It seems possible even that the ancient tradition which recorded an earlier or later king of the name of Minos may, as suggested above, cover a dynastic title.
The magnificent palace of Minos - there seems no reason to withhold from it the name of the great prince whom Thucydides recognized as the first to hold the empire of the sea - perished by the flames, and it evidently had been plundered beforehand of everything that a conqueror would regard as valuable.
Human sacrifices to Baal were common, and, though in Phoenicia proper there is no proof that the victims were burned alive, the Carthaginians had a brazen image of Baal, from whose downturned hands the children slid into a pit of fire; and the story that Minos had a brazen man who pressed people to his glowing breast points to similar rites in Crete, where the child-devouring Minotaur must certainly be connected with Baal and the favourite sacrifice to him of children.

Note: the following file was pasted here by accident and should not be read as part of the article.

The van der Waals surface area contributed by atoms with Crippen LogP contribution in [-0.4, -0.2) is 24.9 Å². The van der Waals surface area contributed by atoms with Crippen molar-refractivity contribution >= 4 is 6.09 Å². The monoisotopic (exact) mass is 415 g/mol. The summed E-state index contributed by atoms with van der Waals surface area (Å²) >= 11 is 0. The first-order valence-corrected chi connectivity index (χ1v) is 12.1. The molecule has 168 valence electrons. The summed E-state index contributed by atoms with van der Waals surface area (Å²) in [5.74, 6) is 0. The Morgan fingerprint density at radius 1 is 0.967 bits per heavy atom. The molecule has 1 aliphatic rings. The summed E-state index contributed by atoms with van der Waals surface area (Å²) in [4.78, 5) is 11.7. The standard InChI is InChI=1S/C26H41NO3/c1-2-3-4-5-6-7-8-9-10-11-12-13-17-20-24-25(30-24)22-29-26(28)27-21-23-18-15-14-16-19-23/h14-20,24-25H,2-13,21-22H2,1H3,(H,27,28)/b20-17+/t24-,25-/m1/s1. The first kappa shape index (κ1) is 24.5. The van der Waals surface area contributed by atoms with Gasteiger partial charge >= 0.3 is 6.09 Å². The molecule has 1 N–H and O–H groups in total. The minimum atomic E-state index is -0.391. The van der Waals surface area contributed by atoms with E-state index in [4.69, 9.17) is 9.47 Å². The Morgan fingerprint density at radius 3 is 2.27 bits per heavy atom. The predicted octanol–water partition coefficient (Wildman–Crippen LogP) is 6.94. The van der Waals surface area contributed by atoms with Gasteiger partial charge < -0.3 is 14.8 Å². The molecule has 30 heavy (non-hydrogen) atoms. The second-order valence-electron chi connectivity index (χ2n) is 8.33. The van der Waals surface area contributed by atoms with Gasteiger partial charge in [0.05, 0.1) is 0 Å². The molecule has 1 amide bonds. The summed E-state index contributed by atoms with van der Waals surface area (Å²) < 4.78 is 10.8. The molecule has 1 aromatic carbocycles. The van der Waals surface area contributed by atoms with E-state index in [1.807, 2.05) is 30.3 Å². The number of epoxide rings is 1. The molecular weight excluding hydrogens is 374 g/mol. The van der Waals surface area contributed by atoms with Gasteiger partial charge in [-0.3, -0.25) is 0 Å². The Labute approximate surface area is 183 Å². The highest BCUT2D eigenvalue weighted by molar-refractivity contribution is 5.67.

His father, after a vain search for him, consulted the oracle, and was referred to the person who should suggest the aptest comparison for one of the cows of Minos which had the power of assuming three different colours.
Glaucus, the son of Minos and Pasiphao.
According to the received tradition, Minos was a king of Cnossus in Crete; he was a son of Zeus, and enjoyed through life the privilege of habitual intercourse with his divine father.
The powerful fleet and maritime empire which Minos was said to have established will no doubt receive fuller illustration when the sea-town of Cnossus comes to be explored.
To avenge the death of his son, Minos demanded that seven Athenian youths and seven maidens should be sent every ninth year to be devoured by the Minotaur.
It was with Sicily, however, that the later Italian history of Minos and his great craftsman Daedalus was extension.
It was supposed to be the offspring of Pasiphae, the wife of Minos, and a snow-white bull, sent to Minos by Poseidon for sacrifice.